(Bloomberg) -- Lars Windhorst is poised to receive a stake in a subsidiary of 777 Partners LLC in return for his majority stake in Hertha BSC Berlin, people familiar with the matter said, a twist that will keep him indirectly involved at the German football club.
US private equity firm 777 is thrashing out details of a deal to buy Windhorst’s majority interest in Hertha BSC, including a fresh capital injection, the people said, asking not to be identified discussing confidential information.
Under terms being discussed, Windhorst would take a stake in 777’s multiclub football group, which houses its interests in various clubs across the world, according to the people.
Deliberations are ongoing and no final decisions have been taken, they said. Windhorst and a representative for 777 declined to comment.
If successful, 777’s takeover of Hertha BSC would represent the largest foreign investment ever in a German football club.
Windhorst last month agreed to sell his 64.7% holding in Hertha BSC to 777 after a dispute between himself and the club’s President that spilled into the public. The financier paid about €375 million ($393 million) for his stake in 2019. Earlier this year Windhorst faced allegations he hired an Israeli spy outfit to help oust the football club’s former president.
The cash element received by Windhorst in any deal will be greater if Hertha BSC remains in Germany’s top Bundesliga division. When the European leagues stopped for the World Cup, Hertha BSC sat 15th in the division, just above the relegation zone.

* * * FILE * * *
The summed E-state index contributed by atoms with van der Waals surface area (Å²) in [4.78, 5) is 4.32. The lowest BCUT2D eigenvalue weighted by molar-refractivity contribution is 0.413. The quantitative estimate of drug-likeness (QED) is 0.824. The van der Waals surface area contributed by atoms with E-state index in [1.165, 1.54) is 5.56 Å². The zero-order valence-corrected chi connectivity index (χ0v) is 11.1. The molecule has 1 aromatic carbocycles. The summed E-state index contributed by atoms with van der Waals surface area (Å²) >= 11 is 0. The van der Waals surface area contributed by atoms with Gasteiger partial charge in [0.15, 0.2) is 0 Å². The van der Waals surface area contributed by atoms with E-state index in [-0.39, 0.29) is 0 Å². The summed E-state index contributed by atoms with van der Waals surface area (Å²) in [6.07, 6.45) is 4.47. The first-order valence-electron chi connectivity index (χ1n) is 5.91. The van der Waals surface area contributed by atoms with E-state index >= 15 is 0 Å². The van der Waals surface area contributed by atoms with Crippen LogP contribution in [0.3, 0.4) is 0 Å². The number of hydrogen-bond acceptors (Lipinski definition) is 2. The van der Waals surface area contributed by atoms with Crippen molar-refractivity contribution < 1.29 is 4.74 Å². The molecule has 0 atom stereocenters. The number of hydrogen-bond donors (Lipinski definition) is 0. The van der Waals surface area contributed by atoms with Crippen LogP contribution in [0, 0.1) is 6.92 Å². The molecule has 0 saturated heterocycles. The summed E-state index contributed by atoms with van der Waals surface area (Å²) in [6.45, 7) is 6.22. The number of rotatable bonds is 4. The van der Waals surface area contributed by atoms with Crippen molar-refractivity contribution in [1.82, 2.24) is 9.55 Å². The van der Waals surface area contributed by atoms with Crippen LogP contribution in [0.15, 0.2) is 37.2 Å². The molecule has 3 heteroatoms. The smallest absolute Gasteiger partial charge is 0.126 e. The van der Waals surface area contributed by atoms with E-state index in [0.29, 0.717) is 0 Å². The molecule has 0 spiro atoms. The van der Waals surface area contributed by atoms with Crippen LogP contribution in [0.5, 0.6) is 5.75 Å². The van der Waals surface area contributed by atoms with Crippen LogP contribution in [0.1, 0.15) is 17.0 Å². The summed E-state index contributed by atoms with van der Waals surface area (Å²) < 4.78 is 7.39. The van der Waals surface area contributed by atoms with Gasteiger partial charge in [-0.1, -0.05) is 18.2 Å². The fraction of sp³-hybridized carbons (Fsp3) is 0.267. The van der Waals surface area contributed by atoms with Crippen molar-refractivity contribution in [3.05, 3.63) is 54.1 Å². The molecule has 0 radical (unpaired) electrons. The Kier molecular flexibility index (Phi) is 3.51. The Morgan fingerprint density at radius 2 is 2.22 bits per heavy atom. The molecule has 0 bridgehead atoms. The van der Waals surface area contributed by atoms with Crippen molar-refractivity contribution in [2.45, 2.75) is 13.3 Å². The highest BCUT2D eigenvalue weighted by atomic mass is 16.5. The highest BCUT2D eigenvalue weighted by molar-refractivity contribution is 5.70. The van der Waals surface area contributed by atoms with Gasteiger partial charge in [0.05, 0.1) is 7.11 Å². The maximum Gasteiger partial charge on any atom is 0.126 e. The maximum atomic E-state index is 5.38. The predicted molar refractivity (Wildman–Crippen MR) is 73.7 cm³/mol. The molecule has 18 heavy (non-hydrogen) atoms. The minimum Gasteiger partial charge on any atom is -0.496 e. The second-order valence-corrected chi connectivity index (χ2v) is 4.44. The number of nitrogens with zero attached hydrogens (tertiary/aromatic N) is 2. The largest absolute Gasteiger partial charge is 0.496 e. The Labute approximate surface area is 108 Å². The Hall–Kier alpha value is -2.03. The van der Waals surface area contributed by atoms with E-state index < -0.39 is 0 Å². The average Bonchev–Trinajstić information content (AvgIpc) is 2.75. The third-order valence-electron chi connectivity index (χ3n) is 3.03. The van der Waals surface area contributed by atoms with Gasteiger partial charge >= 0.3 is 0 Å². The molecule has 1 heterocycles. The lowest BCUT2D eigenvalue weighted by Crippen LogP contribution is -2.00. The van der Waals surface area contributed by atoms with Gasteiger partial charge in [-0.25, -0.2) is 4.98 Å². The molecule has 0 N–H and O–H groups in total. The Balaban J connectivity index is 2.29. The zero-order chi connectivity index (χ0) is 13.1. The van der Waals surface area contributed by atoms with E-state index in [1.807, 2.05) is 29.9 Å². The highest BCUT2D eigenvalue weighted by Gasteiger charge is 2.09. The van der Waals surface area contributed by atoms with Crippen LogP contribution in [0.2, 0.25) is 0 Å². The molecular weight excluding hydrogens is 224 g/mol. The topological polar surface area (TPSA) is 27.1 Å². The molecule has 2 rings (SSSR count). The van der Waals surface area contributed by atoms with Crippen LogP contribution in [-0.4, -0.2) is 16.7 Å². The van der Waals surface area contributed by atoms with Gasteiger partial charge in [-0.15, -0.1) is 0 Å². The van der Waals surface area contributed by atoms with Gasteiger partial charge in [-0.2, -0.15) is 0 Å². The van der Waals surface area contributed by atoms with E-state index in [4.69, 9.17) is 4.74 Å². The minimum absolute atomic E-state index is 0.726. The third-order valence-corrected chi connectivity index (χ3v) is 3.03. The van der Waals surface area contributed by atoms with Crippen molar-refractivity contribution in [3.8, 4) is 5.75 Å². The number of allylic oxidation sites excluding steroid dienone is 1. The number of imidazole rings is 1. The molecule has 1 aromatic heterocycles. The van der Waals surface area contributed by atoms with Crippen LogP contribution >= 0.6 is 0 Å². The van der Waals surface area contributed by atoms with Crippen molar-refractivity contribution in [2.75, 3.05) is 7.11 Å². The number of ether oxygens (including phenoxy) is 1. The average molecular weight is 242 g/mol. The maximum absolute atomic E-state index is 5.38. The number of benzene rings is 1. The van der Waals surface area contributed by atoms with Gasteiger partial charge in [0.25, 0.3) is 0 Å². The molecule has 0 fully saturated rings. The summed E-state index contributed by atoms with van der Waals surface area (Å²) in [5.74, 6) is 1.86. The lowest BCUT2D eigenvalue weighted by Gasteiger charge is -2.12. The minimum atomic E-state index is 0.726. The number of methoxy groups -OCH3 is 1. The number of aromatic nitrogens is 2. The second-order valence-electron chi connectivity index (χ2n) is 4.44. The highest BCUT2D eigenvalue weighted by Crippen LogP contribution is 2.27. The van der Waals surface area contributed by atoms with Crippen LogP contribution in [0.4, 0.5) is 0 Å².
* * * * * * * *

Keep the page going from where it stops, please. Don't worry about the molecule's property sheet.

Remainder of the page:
777 is one of a new breed of multiclub owners sweeping through global football. The firm, which targets historic clubs with deep connections to fan bases, has this year struck deals for Paris-based Red Star FC and Belgium’s Standard Liège, as well as Vasco da Gama in Brazil. It also owns Italy’s oldest football team, Genoa Cricket and Football Club, and stakes in Spain’s Sevilla FC and Melbourne Victory FC in Australia.
Proponents of the multiclub model point to cost synergies and the potential to strike more lucrative sponsorship deals. Americans, in particular, are drawn by the growth potential and lower valuations in European football compared with sports franchises back home. Their strong appetite has even brought them to Germany, where strict ownership rules prioritizing fan needs over financial excess have for years deterred buyers.
(Updates with details on multiclub model in final paragraph.)
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